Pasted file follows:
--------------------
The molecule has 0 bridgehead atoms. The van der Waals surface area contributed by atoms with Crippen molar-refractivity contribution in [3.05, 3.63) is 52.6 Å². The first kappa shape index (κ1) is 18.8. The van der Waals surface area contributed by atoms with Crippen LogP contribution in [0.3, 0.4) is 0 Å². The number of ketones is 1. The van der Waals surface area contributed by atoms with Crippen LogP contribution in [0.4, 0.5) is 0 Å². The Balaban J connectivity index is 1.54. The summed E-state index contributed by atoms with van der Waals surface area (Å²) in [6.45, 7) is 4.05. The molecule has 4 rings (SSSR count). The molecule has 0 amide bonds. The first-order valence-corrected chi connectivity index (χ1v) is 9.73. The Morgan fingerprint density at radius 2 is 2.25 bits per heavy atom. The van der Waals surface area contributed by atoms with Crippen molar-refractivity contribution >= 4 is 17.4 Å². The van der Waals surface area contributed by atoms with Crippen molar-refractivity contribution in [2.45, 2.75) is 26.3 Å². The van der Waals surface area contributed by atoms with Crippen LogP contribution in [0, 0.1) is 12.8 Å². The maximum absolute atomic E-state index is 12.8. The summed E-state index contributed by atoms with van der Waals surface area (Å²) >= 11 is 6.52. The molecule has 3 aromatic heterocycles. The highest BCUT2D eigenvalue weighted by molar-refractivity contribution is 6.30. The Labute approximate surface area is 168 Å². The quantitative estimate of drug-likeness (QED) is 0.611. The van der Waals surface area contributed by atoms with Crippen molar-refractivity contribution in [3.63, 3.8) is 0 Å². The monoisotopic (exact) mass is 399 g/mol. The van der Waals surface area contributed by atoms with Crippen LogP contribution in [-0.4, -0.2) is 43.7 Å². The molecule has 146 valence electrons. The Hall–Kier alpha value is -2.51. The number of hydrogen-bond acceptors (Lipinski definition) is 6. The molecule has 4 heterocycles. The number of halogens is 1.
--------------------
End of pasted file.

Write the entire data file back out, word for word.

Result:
The molecule has 0 bridgehead atoms. The van der Waals surface area contributed by atoms with Crippen molar-refractivity contribution in [3.05, 3.63) is 52.6 Å². The first kappa shape index (κ1) is 18.8. The van der Waals surface area contributed by atoms with Crippen LogP contribution in [0.3, 0.4) is 0 Å². The number of ketones is 1. The van der Waals surface area contributed by atoms with Crippen LogP contribution in [0.4, 0.5) is 0 Å². The Balaban J connectivity index is 1.54. The summed E-state index contributed by atoms with van der Waals surface area (Å²) in [6.45, 7) is 4.05. The molecule has 4 rings (SSSR count). The molecule has 0 amide bonds. The first-order valence-corrected chi connectivity index (χ1v) is 9.73. The Morgan fingerprint density at radius 2 is 2.25 bits per heavy atom. The van der Waals surface area contributed by atoms with Crippen molar-refractivity contribution >= 4 is 17.4 Å². The van der Waals surface area contributed by atoms with Crippen molar-refractivity contribution in [2.45, 2.75) is 26.3 Å². The van der Waals surface area contributed by atoms with Crippen LogP contribution in [0, 0.1) is 12.8 Å². The maximum absolute atomic E-state index is 12.8. The summed E-state index contributed by atoms with van der Waals surface area (Å²) >= 11 is 6.52. The molecule has 3 aromatic heterocycles. The highest BCUT2D eigenvalue weighted by molar-refractivity contribution is 6.30. The Labute approximate surface area is 168 Å². The quantitative estimate of drug-likeness (QED) is 0.611. The van der Waals surface area contributed by atoms with Crippen molar-refractivity contribution in [3.63, 3.8) is 0 Å². The monoisotopic (exact) mass is 399 g/mol. The van der Waals surface area contributed by atoms with Crippen LogP contribution in [-0.4, -0.2) is 43.7 Å². The molecule has 146 valence electrons. The Hall–Kier alpha value is -2.51. The number of hydrogen-bond acceptors (Lipinski definition) is 6. The molecule has 4 heterocycles. The number of halogens is 1.